Analyst: Microsoft Must Expand Its Surface Resale Program
- By Gladys Rama
- August 06, 2013
Microsoft must eventually expand the resale opportunity for its Surface line of tablets to a wider partner base, according to Forrester Research.
In a blog post last week, Forrester senior analyst Tirthankar Sen outlined some of the hurdles Microsoft faces related to its Microsoft Devices Program (MDP). Launched in early July, the MDP allows a very select portion of Microsoft's partner channel to resell the Surface.
Under the program, three distributors (Ingram Micro Inc., Synnex Corp. and Tech Data Corp.) are authorized to supply Surface devices to 10 large account resellers (CDW, CompuCom Systems, En Pointe Technologies, Insight Enterprises Inc., PC Connection Inc., PCM Inc., Softchoice, Softmart, SHI International Corp. and Zones Inc.).
Before the MDP, the Surface was available for purchase only from Microsoft's online and brick-and-mortar stores, and a few third-party retailers such as Best Buy and Staples. The MDP represents the first opportunity for at least a few of Microsoft's channel partners to sell the Surface.
However, while Microsoft has said it plans to eventually expand the roster of LARs that can sell the Surface under the MDP, the sense is that the company will prioritize larger partners that are able to reach more customers over smaller ones.
Some see Microsoft's selectivity with the MDP as another example of how the company has mishandled its partners ever since the Surface launched late last year -- both original equipment manufacturers, whose own Windows devices compete directly with the Surface, and resellers, who until now have been shut out of selling the device. Sen noted in his blog that many Microsoft partners, especially solution providers, feel slighted at being excluded from the program.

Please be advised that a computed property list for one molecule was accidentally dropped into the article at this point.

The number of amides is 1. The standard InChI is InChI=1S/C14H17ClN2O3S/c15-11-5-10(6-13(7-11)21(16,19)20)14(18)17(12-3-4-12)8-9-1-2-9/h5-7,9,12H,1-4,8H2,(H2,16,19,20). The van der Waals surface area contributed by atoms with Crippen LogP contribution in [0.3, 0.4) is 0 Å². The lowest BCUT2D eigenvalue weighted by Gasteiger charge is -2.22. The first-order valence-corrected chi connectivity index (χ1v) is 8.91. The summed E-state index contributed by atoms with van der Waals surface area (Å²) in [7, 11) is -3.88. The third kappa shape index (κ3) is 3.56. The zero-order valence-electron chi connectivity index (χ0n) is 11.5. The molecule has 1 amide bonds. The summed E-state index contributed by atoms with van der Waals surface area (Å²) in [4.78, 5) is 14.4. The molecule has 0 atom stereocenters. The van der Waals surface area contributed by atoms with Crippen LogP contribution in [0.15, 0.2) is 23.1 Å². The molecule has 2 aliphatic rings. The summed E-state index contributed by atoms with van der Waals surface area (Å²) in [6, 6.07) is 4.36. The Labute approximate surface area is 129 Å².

"Microsoft's U.S. partners, solution providers in particular, have expressed dissatisfaction with Microsoft's selective approach towards partnering for Surface," he wrote. "Solution providers feel MSFT is ignoring the opportunity to deliver 'wrap-around services' around Surface, which they could have delivered."
However, Sen noted that there are good reasons for Microsoft to limit the number of partners in the MDP, at least in the outset. First, it is easier to collect feedback and make corrections to a new program when there are only a few members, he said. Second, keeping down the number of partners that can resell the Surface can protect those partners' profitability, as they will have less pressure to compete on price.
"If Microsoft were to open up the resale market in the enterprise space to all the partners, most in the long run would start seeing shrinking margins," Sen wrote. "With less competition, Microsoft's selected partners are more likely to remain both healthy and wealthy."
However, for the Surface to gain any meaningful market share in the tablet market and differentiate itself from its more entrenched competitors, Microsoft in the long-term must focus on selling businesses value-added solutions for the Surface instead of simply moving inventory, Sen said. And to do that, it must open the opportunity to sell the Surface to a greater number -- and a wider variety -- of partners.
"Microsoft should ultimately focus on creating an ecosystem of partners (distributors, resellers, ISVs, SIs) that can add value to Surface, including the delivery of integrated solutions to enterprise customers," he wrote. "Solutions can include vertical specific applications, scenario or use-case specific security features, collaboration features, etc., preloaded or customized for the device/organization. ... Microsoft will eventually need to open the market to a larger base of partners, including its solution providers. This is critical for expanding geographic reach and targeting the enormous base of mid-market and SMBs while also driving increased value by bundling the Surface with business solutions."
So far, the Surface has not caught on with either consumers or businesses. According to Microsoft's most recent 10-K filing with the Securities and Exchange Commission, since the product's launch the company has earned $853 million in revenue from Surface sales -- less than the $900 million write-down it took in its fiscal fourth quarter for "Surface RT inventory adjustments."
In the space of one month, Microsoft has slashed the cost of the Surface Pro by $100 and the Surface RT by $150.
Gladys Rama (@GladysRama3) is the editor of Redmondmag.com, RCPmag.com and AWSInsider.net, and the editorial director of Converge360.